In the first half, Dr. Robert Bennett spoke about his research into spirituality, demon possession, spiritual warfare, exorcism, and paranormal phenomena & lore. He spent time studying local religions on the island of Madagascar, and found that many people there are "worshiping spirits, venerating their ancestors and seeking different powers and knowledge from them. [But] as these people are becoming Christian, they're recognizing that the ancestors or spirits...were actually in many cases, demons in disguise," he remarked, adding that exorcism has become very common on the island, because of the spiritualism. Regarding spiritual warfare in the United States, most of what he deals with falls into the category of "oppression," with demons harassing or misleading people rather than full on possessions, he noted.
The way Satan works is "that he convinces us that he has authority over us...a way to bring fear to us. We buy into the lie, and then he's got us, even though it's not true," Bennett explained. The sighting of Shadow People or dark, shadowy apparitions is a common theme in Madagascar incidents that led up to demonic oppression or possession, as well as cases in the US, he added. Regarding the Slenderman myth, a kind of dark thought form that takes shape-- "I think it's the same old line. Satan is very happy to adapt any lie we'll give him, whether it be deceased ancestors communicating with us or this supposed thought form that's been created by this collective mentality," he commented.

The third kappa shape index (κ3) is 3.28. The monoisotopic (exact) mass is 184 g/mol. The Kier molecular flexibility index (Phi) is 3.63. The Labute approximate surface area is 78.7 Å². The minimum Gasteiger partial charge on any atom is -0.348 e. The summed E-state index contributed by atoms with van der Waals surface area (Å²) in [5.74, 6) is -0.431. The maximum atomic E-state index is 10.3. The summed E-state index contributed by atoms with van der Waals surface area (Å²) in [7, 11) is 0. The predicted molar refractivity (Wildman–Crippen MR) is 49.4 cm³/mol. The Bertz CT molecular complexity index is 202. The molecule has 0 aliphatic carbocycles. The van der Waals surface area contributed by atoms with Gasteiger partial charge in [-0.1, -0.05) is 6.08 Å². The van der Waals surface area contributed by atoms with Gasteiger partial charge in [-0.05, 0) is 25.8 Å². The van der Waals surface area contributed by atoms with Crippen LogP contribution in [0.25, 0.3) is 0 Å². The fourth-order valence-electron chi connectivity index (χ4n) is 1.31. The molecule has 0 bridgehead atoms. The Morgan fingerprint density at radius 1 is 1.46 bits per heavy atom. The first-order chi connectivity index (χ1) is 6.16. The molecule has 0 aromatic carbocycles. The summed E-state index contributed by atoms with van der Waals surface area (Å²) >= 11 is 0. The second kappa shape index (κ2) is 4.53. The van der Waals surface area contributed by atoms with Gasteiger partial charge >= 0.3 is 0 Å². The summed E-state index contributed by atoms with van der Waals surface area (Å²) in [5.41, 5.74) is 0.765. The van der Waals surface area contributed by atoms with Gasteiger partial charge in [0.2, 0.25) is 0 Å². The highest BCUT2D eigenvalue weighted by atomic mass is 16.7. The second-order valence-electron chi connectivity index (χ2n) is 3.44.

Born and raised in the Voodoo rich culture of New Orleans, author and spiritual advisor Denise Alvarado talked about spells and the practice of Creole Voodoo in the latter half of the show. Describing different offshoots, she noted that Voodoo is actually a religion brought over from Africa, while Hoodoo is the practice of the magical aspects of Voodoo, without the religious association. Voodoo translates as "spirit of God" or "mystery" and is mostly about healing, she said, adding that African Voodoo's primary emphasis is on ancestors or gods/goddesses, with Creole Voodoo being a regional variation. Hoodoo "conjure workers" use what they call doll babies (what most people think of as "voodoo dolls"), whereas Voodoo practitioners use altar dolls that are like vessels that will hold particular spirits which are petitioned in rituals, she continued.
Alvarado detailed a case where she successfully helped a man attract a woman into a relationship by using a doll created in the woman's likeness, which he was instructed to interact and talk with. She also described a Voodoo magic object called a gris-gris, in which different herbs and curios are blended together into a packet, which a person wears or carries to achieve a desired effect. Voodoo is a lifestyle and mindset involving having a good relationship with your spirits and ancestors, and believing that they're going to come through for you when you need them, she explained. For more, check out two videos she sent us illustrating an old Hoodoo ritual.